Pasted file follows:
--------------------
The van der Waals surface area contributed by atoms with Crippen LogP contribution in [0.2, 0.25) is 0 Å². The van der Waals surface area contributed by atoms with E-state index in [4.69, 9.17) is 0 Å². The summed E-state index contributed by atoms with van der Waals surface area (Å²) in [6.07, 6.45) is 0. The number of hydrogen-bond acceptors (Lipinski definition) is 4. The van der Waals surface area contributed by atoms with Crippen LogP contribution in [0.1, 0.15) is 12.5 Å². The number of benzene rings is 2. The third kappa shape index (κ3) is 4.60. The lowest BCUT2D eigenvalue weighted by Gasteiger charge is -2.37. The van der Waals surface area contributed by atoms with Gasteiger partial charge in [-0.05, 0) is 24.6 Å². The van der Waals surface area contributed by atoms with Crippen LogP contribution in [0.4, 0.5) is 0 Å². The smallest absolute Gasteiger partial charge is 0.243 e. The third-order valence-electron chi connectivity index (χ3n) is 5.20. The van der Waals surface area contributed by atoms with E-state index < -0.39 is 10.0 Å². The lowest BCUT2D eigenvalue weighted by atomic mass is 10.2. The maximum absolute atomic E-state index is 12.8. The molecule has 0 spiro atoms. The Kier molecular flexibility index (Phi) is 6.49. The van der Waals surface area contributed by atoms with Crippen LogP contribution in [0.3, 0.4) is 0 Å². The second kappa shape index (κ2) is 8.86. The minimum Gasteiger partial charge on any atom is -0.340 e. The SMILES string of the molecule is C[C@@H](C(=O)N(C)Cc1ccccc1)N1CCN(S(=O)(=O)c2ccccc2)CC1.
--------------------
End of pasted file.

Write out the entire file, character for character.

The van der Waals surface area contributed by atoms with Crippen LogP contribution in [0.2, 0.25) is 0 Å². The van der Waals surface area contributed by atoms with E-state index in [4.69, 9.17) is 0 Å². The summed E-state index contributed by atoms with van der Waals surface area (Å²) in [6.07, 6.45) is 0. The number of hydrogen-bond acceptors (Lipinski definition) is 4. The van der Waals surface area contributed by atoms with Crippen LogP contribution in [0.1, 0.15) is 12.5 Å². The number of benzene rings is 2. The third kappa shape index (κ3) is 4.60. The lowest BCUT2D eigenvalue weighted by Gasteiger charge is -2.37. The van der Waals surface area contributed by atoms with Gasteiger partial charge in [-0.05, 0) is 24.6 Å². The van der Waals surface area contributed by atoms with Crippen LogP contribution in [0.4, 0.5) is 0 Å². The smallest absolute Gasteiger partial charge is 0.243 e. The third-order valence-electron chi connectivity index (χ3n) is 5.20. The van der Waals surface area contributed by atoms with E-state index < -0.39 is 10.0 Å². The lowest BCUT2D eigenvalue weighted by atomic mass is 10.2. The maximum absolute atomic E-state index is 12.8. The molecule has 0 spiro atoms. The Kier molecular flexibility index (Phi) is 6.49. The van der Waals surface area contributed by atoms with Crippen LogP contribution in [0.3, 0.4) is 0 Å². The second kappa shape index (κ2) is 8.86. The minimum Gasteiger partial charge on any atom is -0.340 e. The SMILES string of the molecule is C[C@@H](C(=O)N(C)Cc1ccccc1)N1CCN(S(=O)(=O)c2ccccc2)CC1.